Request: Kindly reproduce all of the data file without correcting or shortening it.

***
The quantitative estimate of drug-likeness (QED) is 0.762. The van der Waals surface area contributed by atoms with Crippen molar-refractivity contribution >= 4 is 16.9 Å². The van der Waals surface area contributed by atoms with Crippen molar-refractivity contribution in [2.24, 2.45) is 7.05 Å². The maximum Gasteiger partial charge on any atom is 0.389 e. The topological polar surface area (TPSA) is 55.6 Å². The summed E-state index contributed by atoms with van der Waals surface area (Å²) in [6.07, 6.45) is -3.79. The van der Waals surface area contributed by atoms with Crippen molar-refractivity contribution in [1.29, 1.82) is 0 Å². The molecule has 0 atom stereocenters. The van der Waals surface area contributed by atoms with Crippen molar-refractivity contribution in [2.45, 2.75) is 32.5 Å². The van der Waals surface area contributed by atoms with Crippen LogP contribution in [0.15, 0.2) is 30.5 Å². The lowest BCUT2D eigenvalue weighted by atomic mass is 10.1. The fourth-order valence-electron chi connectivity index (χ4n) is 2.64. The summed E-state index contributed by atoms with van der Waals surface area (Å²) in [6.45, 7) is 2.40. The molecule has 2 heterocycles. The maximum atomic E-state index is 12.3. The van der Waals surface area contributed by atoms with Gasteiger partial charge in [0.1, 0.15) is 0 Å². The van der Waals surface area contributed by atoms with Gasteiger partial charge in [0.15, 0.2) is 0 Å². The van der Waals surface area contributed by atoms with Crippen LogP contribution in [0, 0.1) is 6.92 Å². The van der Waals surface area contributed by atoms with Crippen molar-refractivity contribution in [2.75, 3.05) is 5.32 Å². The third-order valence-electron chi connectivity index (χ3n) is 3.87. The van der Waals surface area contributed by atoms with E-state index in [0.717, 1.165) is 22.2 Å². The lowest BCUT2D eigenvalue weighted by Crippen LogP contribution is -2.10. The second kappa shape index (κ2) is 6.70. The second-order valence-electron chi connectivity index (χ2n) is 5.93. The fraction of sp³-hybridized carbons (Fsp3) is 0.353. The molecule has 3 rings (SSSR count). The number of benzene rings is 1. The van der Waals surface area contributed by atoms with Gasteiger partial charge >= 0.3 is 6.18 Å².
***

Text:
The quantitative estimate of drug-likeness (QED) is 0.762. The van der Waals surface area contributed by atoms with Crippen molar-refractivity contribution >= 4 is 16.9 Å². The van der Waals surface area contributed by atoms with Crippen molar-refractivity contribution in [2.24, 2.45) is 7.05 Å². The maximum Gasteiger partial charge on any atom is 0.389 e. The topological polar surface area (TPSA) is 55.6 Å². The summed E-state index contributed by atoms with van der Waals surface area (Å²) in [6.07, 6.45) is -3.79. The van der Waals surface area contributed by atoms with Crippen molar-refractivity contribution in [1.29, 1.82) is 0 Å². The molecule has 0 atom stereocenters. The van der Waals surface area contributed by atoms with Crippen molar-refractivity contribution in [2.45, 2.75) is 32.5 Å². The van der Waals surface area contributed by atoms with Crippen LogP contribution in [0.15, 0.2) is 30.5 Å². The lowest BCUT2D eigenvalue weighted by atomic mass is 10.1. The fourth-order valence-electron chi connectivity index (χ4n) is 2.64. The summed E-state index contributed by atoms with van der Waals surface area (Å²) in [6.45, 7) is 2.40. The molecule has 2 heterocycles. The maximum atomic E-state index is 12.3. The van der Waals surface area contributed by atoms with Gasteiger partial charge in [0.1, 0.15) is 0 Å². The van der Waals surface area contributed by atoms with Gasteiger partial charge in [0.15, 0.2) is 0 Å². The van der Waals surface area contributed by atoms with Crippen LogP contribution in [0, 0.1) is 6.92 Å². The van der Waals surface area contributed by atoms with Crippen molar-refractivity contribution in [2.75, 3.05) is 5.32 Å². The third-order valence-electron chi connectivity index (χ3n) is 3.87. The van der Waals surface area contributed by atoms with E-state index in [0.717, 1.165) is 22.2 Å². The lowest BCUT2D eigenvalue weighted by Crippen LogP contribution is -2.10. The second kappa shape index (κ2) is 6.70. The second-order valence-electron chi connectivity index (χ2n) is 5.93. The fraction of sp³-hybridized carbons (Fsp3) is 0.353. The molecule has 3 rings (SSSR count). The number of benzene rings is 1. The van der Waals surface area contributed by atoms with Gasteiger partial charge >= 0.3 is 6.18 Å².